Second, companies in robust sectors that enjoyed a degree of preferential treatment from lenders during the pandemic may find that sentiment shifting in the months ahead as other sectors begin to recover. The "flight to quality" witnessed in the early days of the pandemic will likely return to a more evenly balanced state of affairs. Documentation may also go through some changes in the coming months, as adjustments brought in during COVID-19 are phased out.
Finally, as the dust settles in debt markets, issues that were gaining ground before the pandemic will return in force, especially environmental, social and governance factors, which continue to take on increasing importance among borrowers and lenders alike.
All of which means the road ahead is not quite as clear as many would like, but there will be fewer obstacles blocking the path.
- Leveraged loan issuance reached US$763.5 billion in the first half of 2021, up 60 percent from US$478.1 billion in the same period in 2020
- High yield bond market issuance also rose 22 percent year-on-year, from US$219.6 billion to US$267.1 billion
- Refinancings and repricing deals accounted for 62 percent of overall loan issuance in H1 2021
- Leveraged loan and high yield bond markets shrugged off COVID-19 uncertainty to post year-on-year increases in issuance in 2021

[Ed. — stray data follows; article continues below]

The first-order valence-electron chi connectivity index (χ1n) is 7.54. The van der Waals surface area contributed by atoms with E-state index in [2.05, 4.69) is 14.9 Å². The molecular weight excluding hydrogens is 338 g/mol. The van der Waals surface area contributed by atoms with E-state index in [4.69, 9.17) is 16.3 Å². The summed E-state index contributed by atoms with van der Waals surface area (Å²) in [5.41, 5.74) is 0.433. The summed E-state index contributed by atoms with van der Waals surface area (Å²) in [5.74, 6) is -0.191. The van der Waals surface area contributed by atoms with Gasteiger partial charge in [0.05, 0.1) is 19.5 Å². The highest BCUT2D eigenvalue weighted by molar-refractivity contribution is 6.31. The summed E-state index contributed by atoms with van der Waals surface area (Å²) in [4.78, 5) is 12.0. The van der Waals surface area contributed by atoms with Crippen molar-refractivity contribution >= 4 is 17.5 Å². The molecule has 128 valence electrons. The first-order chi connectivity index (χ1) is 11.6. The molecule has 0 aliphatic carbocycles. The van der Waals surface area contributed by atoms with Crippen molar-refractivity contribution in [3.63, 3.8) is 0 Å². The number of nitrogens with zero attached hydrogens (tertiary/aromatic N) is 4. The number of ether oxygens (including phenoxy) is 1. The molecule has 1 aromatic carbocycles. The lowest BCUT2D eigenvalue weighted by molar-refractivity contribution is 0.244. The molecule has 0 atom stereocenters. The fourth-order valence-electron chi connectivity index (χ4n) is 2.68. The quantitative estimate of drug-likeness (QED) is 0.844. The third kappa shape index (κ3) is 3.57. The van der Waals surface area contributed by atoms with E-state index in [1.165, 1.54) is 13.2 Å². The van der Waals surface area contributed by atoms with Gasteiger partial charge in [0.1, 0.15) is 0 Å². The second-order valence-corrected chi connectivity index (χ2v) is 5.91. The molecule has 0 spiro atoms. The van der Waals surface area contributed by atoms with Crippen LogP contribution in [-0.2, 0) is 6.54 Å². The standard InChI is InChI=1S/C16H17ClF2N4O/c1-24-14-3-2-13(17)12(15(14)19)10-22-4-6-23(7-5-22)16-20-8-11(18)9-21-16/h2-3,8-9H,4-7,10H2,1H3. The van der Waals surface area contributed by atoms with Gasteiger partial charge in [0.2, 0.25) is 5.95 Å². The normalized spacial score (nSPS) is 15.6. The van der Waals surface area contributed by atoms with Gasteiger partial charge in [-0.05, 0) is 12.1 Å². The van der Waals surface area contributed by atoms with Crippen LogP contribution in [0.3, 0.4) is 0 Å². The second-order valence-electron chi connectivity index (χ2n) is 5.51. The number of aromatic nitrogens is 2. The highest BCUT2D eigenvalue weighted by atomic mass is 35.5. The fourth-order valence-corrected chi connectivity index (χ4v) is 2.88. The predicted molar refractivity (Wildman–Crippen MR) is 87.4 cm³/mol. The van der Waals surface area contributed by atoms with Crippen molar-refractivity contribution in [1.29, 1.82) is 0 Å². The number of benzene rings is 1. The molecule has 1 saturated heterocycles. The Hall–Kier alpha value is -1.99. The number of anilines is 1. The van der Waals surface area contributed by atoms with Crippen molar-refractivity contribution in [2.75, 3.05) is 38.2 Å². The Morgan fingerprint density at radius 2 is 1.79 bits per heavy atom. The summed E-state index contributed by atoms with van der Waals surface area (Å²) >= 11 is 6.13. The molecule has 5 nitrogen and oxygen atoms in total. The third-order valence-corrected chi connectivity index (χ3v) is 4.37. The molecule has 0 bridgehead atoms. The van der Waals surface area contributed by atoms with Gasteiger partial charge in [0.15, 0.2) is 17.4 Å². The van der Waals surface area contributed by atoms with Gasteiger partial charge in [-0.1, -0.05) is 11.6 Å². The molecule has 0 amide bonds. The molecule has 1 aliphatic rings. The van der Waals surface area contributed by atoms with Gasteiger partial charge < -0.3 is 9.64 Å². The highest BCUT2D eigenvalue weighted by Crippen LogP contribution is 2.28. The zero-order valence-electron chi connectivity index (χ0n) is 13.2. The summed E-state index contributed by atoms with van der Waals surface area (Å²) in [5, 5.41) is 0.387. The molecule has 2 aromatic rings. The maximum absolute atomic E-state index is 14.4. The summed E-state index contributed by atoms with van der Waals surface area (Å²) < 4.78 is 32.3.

- Features of documents through the COVID-19 period—such as liquidity covenants and EBITDAC metrics—are fading from the market
- Lenders are increasingly sensitive to the risk of subordination in either right of payment or lien priority
- Refinancing and repricing in US leveraged loan markets surged to US$471.7 billion over the first six months of 2021
- US high yield bond refinancing accounted for 70 percent of total high yield issuance
- Amend-and-extend deals give borrowers further breathing room
- The extension of maturities has reduced near-term risk of default and limited the number of borrowers running out of cash and facing bankruptcy
- Global green bond issuance reached US$305.3 billion in 2020, according to Bloomberg data
- Ratings agency Standard & Poor's forecasts that global issuance of sustainability-linked debt instruments will exceed US$200 billion in 2021